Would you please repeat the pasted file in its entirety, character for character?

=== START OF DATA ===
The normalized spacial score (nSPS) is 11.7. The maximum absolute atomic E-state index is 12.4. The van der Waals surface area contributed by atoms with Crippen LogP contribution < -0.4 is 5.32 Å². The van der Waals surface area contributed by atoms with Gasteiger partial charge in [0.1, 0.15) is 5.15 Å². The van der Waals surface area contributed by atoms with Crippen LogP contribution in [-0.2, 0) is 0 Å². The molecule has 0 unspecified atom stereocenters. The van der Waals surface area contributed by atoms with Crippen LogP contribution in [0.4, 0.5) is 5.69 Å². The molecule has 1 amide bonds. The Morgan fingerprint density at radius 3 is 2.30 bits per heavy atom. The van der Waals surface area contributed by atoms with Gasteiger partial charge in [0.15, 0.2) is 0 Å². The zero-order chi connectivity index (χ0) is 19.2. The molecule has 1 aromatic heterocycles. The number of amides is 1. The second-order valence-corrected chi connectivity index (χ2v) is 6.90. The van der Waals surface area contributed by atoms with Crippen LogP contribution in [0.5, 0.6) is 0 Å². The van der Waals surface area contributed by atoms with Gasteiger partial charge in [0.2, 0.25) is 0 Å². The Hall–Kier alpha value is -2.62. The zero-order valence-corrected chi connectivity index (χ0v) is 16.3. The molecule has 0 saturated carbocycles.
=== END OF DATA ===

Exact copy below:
The normalized spacial score (nSPS) is 11.7. The maximum absolute atomic E-state index is 12.4. The van der Waals surface area contributed by atoms with Crippen LogP contribution < -0.4 is 5.32 Å². The van der Waals surface area contributed by atoms with Gasteiger partial charge in [0.1, 0.15) is 5.15 Å². The van der Waals surface area contributed by atoms with Crippen LogP contribution in [-0.2, 0) is 0 Å². The molecule has 0 unspecified atom stereocenters. The van der Waals surface area contributed by atoms with Crippen LogP contribution in [0.4, 0.5) is 5.69 Å². The molecule has 1 amide bonds. The Morgan fingerprint density at radius 3 is 2.30 bits per heavy atom. The van der Waals surface area contributed by atoms with Gasteiger partial charge in [0.15, 0.2) is 0 Å². The zero-order chi connectivity index (χ0) is 19.2. The molecule has 1 aromatic heterocycles. The number of amides is 1. The second-order valence-corrected chi connectivity index (χ2v) is 6.90. The van der Waals surface area contributed by atoms with Crippen LogP contribution in [0.5, 0.6) is 0 Å². The van der Waals surface area contributed by atoms with Gasteiger partial charge in [0.2, 0.25) is 0 Å². The Hall–Kier alpha value is -2.62. The zero-order valence-corrected chi connectivity index (χ0v) is 16.3. The molecule has 0 saturated carbocycles.